"Whenever I go into a restaurant, I order both a chicken and an egg to see which comes first"

Sunday, September 24, 2023

Casanova, Valmont, And The Irresistible Allure Of Sexually Confident Men - Women Weep At Their Attention

Todd Huntley knew how to play upon and manipulate women's anxieties and insecurities - women's fears that they might become exactly like their mothers or fall for men just like their fathers - and used these insights to gain what he saw was men's rightful place in the family.  After all it had been only a few decades since the first cracklings of women's liberation, Betty Friedan, The Female Eunuch, Gloria Steinem, and bra burning, and every woman on the psychiatrist's couch still felt she must core out every last, nettling, upsetting seed - every painful memory of complaisant mothers and loving, ideal fathers. 

"All it takes is to swab a few toilets", Huntley was fond of repeating to his friends, men for whom the feminist agenda had had had a progressive appeal; but who now found themselves hectored, henpecked, and dismissed by their once quiet and demurring wives. 

His friends ran the gamut of feminized men.  There was Bob the lawyer who had been bitten early and often and who, once infected, took up the cudgel of women's rights as if their struggle was his own.  He went to women's conferences, marched on the Mall, and attended colloquies, seminars, and roundtables.  

Although proud of his allegiance, happy in solidarity with his wife and her feminist sisters, he was as clueless as an upcountry cracker when it came to understanding women who had no patience for this interloper, this self-abnegating thing, and despite their midnight howling about patriarchy, male dominance, and sexual abuse wanted a real man, not this groupie, this wannabe, this...sycophant. 

Despite all their claims to the contrary, these women wanted the attention of strong men.  Not the bulldozing, incompetent goons who loitered until the coast was clear; but the confident seducers who were patient, who listened, who charmed, and who appreciated them.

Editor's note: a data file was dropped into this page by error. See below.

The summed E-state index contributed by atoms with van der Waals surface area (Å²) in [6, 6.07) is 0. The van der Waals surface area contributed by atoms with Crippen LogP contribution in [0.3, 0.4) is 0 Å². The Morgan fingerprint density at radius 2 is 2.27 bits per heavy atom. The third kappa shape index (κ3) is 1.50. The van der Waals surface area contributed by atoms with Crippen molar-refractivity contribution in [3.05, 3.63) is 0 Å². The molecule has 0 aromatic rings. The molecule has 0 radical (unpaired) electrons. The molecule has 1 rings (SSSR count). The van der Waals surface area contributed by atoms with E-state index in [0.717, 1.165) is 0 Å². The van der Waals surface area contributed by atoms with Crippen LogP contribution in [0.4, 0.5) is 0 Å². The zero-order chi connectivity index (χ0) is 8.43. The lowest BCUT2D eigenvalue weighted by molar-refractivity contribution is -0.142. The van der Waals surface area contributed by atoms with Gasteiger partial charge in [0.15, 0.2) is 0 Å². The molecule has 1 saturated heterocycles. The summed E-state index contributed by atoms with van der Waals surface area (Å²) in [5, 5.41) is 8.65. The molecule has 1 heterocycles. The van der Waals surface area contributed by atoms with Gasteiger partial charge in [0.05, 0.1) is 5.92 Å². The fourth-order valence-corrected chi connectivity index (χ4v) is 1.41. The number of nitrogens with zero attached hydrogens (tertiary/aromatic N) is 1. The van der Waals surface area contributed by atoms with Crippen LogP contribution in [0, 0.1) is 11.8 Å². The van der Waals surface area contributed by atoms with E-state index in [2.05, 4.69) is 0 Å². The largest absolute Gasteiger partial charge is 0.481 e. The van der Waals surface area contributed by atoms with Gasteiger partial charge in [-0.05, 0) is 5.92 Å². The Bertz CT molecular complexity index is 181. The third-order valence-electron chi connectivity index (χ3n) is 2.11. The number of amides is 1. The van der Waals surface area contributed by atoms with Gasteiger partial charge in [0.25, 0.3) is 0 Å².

Their mothers had warned them about these wolves in sheep's clothing, these duplicitous cads who would say anything for a sexual favor; but no matter how stern the warning nor how harsh the punishment, they could not stay away from men who wanted them, who looked at them with interest and desire. 

So it was not difficult, given this simple sexual equation, to solve it - to see how the quadratics lined up in order, how a + b = c was as true in bed as on the blackboard; and savvy men like Todd was an Einstein; and the more lovers he had, the more applied.  Women couldn't help wondering what it was about him that was so desirable; so desirable in fact that for every woman who slept with him, two were left on the curb wondering where the dream went bad.  

Ruling the roost has never been a simple matter.  Women have always found ways around clueless men.  Shakespeare was but the first of many to create strong, determined, Nietzschean women who not only were never intimidated by men, but bested them at every turn.  Poor Coriolanus, brilliant field general and aspiring Consul of Rome, done in by a scheming genius - his mother - who had use for him when it was convenient and useful; but who tossed him aside when it was to her advantage.  Poor Cleon, wife of the jealous Dionyza who plotted to murder Marina, the beautiful daughter of Pericles who outshone her own daughter like the sun compared to a distant planet.  Cleon had no chance against his willful, unstoppable wife, and sat by disconsolately as she engaged Marina's assassins.